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What Is Your Child’s Learning Style?

Hi! I’m Wendy, and I’d like to talk with you about learning styles. Many homeschooling moms have questions about learning styles. How do I figure out my child’s learning style? Why is it important? What do I do once I’ve figured it out? What exactly is a learning style anyway?

A learning style is simply a way of learning. More specifically, it’s a way that a particular person learns best and probably enjoys most.  Most of us have one dominant learning style. However, just because a person has one dominant (or favorite) learning style doesn’t mean that that’s the only way that person can learn. It’s possible for most of us to learn in a variety of ways. In fact, it’s not necessarily a good idea to try to teach your child using only his or her favorite style. In fact, most of us learn best when exposed to more than one style. But it is a good idea to expose your child to new and difficult material using his/her dominant learning style, and it’s great if you can, in general, allow your child’s dominant learning style to influence your curriculum and teaching methods. (We’ll talk more about curriculum next week.)

This is a great post for homeschooling moms who want to learn more about their children's learning styles!

Another important thing to keep in mind is that children’s learning styles may change as they get older. For that reason, it’s a good idea to think again about your children’s learning styles before you choose curriculum for the next school year. And even if their learning styles don’t change, they do often become more proficient using other methods of learning that aren’t their favorites.

There are three basic learning styles: kinesthetic, auditory, and visual.

Kinesthetic Learners:

What does it mean?

Children who are kinesthetic learners like to do things in order to learn. This learning style is also called tactile or hands-on.

What are the characteristics of a kinesthetic learner?

These students like to paint, draw, build, dance, turn pages in books, do science experiments, write, play with play dough, and help cook or clean or do other active things. Because they learn by doing things, they need lots of hands-on activities.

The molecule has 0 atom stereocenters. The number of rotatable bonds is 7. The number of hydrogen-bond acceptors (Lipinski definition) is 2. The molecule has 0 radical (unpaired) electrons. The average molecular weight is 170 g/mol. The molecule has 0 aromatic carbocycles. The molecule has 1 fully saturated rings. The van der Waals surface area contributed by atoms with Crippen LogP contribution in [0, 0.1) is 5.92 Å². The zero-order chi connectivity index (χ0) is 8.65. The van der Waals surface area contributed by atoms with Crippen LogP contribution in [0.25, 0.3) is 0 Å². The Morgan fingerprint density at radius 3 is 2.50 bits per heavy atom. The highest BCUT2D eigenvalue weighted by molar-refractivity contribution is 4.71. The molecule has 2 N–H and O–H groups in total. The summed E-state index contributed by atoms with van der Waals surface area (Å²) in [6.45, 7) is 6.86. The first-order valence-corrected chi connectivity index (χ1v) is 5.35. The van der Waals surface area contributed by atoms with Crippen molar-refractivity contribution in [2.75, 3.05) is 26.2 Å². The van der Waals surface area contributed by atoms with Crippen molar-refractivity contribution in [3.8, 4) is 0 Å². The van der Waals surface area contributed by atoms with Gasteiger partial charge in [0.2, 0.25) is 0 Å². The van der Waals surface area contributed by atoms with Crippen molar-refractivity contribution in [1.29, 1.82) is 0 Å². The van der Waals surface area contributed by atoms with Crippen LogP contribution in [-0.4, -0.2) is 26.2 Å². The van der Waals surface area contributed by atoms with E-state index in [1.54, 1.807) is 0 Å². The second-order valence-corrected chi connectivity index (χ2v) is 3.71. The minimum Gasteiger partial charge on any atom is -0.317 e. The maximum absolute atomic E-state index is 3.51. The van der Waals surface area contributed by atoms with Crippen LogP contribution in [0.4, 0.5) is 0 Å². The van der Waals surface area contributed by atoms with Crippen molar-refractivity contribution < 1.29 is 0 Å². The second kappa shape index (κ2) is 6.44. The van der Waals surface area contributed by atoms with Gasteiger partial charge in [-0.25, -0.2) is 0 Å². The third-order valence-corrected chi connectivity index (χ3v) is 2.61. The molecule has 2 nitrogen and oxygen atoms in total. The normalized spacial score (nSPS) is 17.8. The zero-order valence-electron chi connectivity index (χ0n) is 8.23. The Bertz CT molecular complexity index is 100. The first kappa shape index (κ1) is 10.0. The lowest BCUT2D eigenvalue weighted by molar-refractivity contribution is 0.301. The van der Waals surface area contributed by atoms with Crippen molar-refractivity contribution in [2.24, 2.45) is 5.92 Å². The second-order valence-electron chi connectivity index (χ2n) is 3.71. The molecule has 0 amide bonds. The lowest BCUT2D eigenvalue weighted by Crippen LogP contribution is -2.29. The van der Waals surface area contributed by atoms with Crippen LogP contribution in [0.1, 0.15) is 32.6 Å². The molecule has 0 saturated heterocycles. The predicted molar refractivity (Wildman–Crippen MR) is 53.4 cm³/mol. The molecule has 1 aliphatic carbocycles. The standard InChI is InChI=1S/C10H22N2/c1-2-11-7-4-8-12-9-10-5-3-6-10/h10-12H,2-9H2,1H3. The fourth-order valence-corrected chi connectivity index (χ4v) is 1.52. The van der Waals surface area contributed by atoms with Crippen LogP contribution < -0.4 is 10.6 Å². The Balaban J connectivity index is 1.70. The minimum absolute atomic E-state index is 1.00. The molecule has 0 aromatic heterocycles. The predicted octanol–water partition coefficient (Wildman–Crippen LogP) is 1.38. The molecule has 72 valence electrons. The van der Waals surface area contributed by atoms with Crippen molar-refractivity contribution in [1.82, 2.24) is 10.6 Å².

How do I teach my child who is a kinesthetic learner?

  • Practice spelling words by chanting the correct spelling as you and your children toss a ball back and forth or as they jump up and down on a trampoline. Older students may even enjoy writing out their spelling words over and over as practice. You can have them practice math facts and even dates in these ways too.
  • Let your children chew gum while they “do school.” Older students who don’t do as much active play-based schooling may benefit from being allowed to chew gum while they do their school work and while they study.
  • There are also some really neat fidget toys available that might help your older students pay attention to lectures/lessons that they need to sit still and listen to.
  • Some children enjoy bouncing on a large bouncy ball while studying or reading.
  • Many children who learn this way enjoy doing school work while standing up rather than sitting down. I still do a lot of my work standing instead of sitting. In fact, I really want to try out one of these treadmill desks or one of these adjustable/standing desks!

What curriculum will best suit a kinesthetic learner?

I have researched and studied the various curriculum on the market and here is the list I’ve created. Be sure to leave a comment if you think of one I’ve missed.

Auditory Learners:

What does it mean?

Children who are auditory learners learn by hearing things. They may need to listen to directions, listen to stories, and/or listen to music in order to learn.

What are the characteristics of an auditory learner?

These students like to talk to themselves. They may lose concentration easily–especially if they’re trying to do school work in a room in which people are talking or making noise. They like to read out loud or may whisper or do lip movements as they read. They enjoy singing and telling stories, and they are usually good at remembering people’s names.

How do I teach my child who is an auditory learner?

  • Allow your children to read out loud instead of reading silently. (This may mean that they have to take turns reading or do their work in separate rooms.)
  • When your children need to follow instructions, have them read the instructions out loud. (Or give oral instructions to them.)
  • Allow your children to listen to soft music (especially instrumental music so that they aren’t distracted by words) while they do their school work.
  • Let your children repeat what they’re learning or discuss what they’re learning with you.
  • Let them sing their multiplication tables, states and capitals, etc.
  • It may be helpful to read test questions orally to auditory learners. They may also do well when answering questions out loud.

What curriculum will best suit an auditory learner?